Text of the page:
Today’s To-Do: Stop Letting Other People Hijack Your Priorities.
It’s easy to find tips on how to organize your email or manage your time. But conversations about productivity often ignore a much deeper problem, which is that many of us spend too much time reacting to other people’s demands.
Previously we revisited the lost endeavor of “paying it forward” and integrating the idea into daily email rituals. We evaluated our email communication and what we could do on our end to make life a little easier for the recipients of our messages. Now that we’ve mastered how to respect each others time, let’s keep pushing to become email Samaritans.
As promised, here are the next three steps of the Email Charter.
Rule 4: Quash Open-Ended Questions
After reading an elaborate email stuffed with long paragraphs of turgid text, the last thing the reader wants to be bothered with is a dubious question like, “Thoughts?” While your intentions are only to help ease the readers mind, remember you’ve just packed a thirty-minute phone call into an email. The best way to provide a comforting valediction is to give clear options for the recipient if they choose to seek your help. Email generosity requires simplifying, easy-to-answer questions. “Can I help best by a) calling b) visiting or c) staying right out of it?!”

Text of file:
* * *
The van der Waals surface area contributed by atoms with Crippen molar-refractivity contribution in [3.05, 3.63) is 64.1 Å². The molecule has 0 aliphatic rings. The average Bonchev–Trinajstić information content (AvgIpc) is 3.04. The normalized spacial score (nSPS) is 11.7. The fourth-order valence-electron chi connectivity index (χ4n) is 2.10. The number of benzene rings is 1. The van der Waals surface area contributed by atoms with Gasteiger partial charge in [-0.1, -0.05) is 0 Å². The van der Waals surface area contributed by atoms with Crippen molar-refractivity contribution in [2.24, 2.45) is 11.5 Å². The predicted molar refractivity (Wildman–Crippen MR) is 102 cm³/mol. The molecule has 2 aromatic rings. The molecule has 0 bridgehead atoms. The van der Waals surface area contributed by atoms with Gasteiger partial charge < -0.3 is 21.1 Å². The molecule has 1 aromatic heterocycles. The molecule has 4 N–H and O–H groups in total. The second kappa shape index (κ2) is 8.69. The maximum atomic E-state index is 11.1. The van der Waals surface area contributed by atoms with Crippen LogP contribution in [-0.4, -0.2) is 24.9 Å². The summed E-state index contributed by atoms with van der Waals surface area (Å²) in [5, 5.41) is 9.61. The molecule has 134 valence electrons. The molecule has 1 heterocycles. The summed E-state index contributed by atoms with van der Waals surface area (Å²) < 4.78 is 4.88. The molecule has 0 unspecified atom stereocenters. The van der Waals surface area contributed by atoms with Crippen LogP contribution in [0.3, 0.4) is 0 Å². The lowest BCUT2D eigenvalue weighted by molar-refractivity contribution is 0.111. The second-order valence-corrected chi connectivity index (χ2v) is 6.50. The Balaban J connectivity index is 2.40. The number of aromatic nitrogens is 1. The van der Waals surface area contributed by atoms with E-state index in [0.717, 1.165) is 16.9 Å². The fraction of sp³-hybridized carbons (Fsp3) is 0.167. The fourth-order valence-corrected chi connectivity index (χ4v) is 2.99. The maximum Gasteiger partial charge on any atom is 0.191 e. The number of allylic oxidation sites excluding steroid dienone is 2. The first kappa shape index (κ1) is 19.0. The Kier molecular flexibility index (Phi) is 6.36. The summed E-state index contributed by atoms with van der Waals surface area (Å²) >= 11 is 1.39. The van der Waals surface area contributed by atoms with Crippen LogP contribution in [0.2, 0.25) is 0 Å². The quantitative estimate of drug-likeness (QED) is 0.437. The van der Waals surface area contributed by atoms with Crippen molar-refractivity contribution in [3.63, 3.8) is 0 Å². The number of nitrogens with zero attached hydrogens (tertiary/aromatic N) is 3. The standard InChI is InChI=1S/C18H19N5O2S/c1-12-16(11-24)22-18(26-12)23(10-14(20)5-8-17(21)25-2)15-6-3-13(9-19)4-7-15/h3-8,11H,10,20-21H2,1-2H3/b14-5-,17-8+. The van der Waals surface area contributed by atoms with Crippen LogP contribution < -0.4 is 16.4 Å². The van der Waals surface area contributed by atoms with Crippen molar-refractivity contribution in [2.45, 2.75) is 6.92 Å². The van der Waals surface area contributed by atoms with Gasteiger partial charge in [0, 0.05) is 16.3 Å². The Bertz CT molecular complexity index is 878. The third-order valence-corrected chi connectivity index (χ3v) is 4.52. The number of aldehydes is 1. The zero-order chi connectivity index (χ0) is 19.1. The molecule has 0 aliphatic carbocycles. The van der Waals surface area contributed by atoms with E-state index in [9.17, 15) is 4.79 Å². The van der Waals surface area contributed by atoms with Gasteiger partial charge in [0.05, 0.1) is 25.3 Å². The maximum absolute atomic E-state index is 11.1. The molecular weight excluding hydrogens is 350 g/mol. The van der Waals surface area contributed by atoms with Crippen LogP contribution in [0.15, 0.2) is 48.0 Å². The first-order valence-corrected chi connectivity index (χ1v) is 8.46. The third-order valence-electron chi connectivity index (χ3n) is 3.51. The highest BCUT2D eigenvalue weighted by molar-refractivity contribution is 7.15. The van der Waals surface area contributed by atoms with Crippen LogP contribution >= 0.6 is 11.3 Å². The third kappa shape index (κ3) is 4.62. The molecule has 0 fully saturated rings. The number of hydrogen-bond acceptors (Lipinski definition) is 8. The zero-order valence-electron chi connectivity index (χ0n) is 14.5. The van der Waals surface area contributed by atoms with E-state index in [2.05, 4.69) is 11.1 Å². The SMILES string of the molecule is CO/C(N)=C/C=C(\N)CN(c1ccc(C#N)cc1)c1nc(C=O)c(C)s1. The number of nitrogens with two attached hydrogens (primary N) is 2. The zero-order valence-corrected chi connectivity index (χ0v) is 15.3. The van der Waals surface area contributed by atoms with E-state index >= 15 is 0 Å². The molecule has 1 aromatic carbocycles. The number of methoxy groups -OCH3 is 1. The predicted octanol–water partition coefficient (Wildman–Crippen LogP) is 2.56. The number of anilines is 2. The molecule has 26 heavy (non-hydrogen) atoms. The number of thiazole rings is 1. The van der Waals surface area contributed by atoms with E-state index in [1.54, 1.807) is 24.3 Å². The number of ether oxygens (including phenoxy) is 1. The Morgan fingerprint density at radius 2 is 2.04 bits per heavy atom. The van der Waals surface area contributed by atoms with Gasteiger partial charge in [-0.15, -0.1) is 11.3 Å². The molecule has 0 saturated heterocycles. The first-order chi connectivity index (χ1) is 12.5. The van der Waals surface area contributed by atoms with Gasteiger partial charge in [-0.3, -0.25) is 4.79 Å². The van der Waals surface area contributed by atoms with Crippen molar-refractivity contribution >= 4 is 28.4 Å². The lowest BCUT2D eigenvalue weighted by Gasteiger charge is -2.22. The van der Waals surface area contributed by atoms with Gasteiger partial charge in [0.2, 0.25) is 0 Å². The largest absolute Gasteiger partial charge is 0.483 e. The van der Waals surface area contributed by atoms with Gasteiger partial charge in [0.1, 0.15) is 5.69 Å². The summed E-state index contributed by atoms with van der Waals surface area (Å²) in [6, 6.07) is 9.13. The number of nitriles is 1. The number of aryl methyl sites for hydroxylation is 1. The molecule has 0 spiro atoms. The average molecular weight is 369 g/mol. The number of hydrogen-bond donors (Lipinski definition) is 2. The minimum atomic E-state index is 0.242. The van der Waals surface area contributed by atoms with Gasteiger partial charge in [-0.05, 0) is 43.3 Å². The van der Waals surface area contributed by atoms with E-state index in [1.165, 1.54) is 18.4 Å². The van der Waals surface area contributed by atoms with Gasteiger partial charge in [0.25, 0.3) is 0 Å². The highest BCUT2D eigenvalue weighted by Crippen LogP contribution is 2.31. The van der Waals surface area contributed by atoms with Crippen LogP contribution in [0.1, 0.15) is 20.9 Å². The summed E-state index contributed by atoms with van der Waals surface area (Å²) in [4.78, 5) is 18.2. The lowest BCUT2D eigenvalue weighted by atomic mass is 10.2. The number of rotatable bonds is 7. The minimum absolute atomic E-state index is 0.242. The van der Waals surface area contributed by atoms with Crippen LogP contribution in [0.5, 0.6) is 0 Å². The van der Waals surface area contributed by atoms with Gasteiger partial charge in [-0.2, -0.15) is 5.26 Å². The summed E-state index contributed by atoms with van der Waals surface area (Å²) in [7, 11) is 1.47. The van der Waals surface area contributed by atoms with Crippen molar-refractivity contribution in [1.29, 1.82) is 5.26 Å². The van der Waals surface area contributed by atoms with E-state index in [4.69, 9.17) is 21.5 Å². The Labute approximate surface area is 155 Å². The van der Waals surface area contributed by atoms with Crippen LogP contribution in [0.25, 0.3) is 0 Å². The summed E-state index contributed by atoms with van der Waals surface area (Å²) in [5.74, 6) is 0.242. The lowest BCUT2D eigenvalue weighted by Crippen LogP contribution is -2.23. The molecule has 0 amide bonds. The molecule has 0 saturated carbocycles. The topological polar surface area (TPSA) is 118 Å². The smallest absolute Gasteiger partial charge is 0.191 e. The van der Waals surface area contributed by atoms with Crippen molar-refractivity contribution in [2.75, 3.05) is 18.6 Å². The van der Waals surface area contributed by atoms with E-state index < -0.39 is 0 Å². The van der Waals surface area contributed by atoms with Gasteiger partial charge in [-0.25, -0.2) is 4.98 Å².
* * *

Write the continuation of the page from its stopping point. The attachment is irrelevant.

Rule 5: Slash Surplus cc’s
Have you ever been somewhere where the conversation is rolling and you thought to yourself, “No one would notice if I wasn’t here?” After the main points of the exchange were made, you felt no need to participate in the ongoing discussion. You could easily slip away and the focus of the group wouldn’t drift in the slightest; much like being cc’d on messages unrelated to anything of your concern. Being cc’d on an initially relevant message is no problem. However, receiving emails from fellow cc’ers who have carelessly chosen ‘Reply All’ is like being stuck at an office party where the conversation and the open bar have run dry. From the start, for every recipient you add, you are dramatically multiplying total response time. Cut the superfluous. Maybe you only need to cc a couple of people on the original thread. Or none.
Rule 6: Tighten the Thread
How amazing would it be if we could click “remove” and instantly shed ten pounds? Unfortunately, loosing weight isn’t as easy as getting rid of excess threads. Relieve the build up of email threads to focus on what’s relevant. It’s rare that a thread should extend beyond three emails. If emailing starts to turn into texting, pick up the phone and make the call. Emails should be used for questions or notifications that require simple responses. Once emails begin to convert to ambiguous discourses nothing is being accomplished. Trim the weight of your email threads to stay on track and reduce scrolling through outdated information. Think of your email threads as a tight rope and you are a tight rope walker. To be effective you need to be focused and concise with no superfluous information. Tighten the content of your messages by eliminating extraneous threads this way you keep your rope tight and so there’s less risk of falling off (topic).
If you add these three tips along with the last edition’s tips you’ll become a pro at keeping emails and content to a minimum while keeping your context focused. Coupled with some handy tools for keeping e-mail overload under control in your own inbox, you should be all set. Stay tuned for the next 4 tips to Reversing the Email Spiral.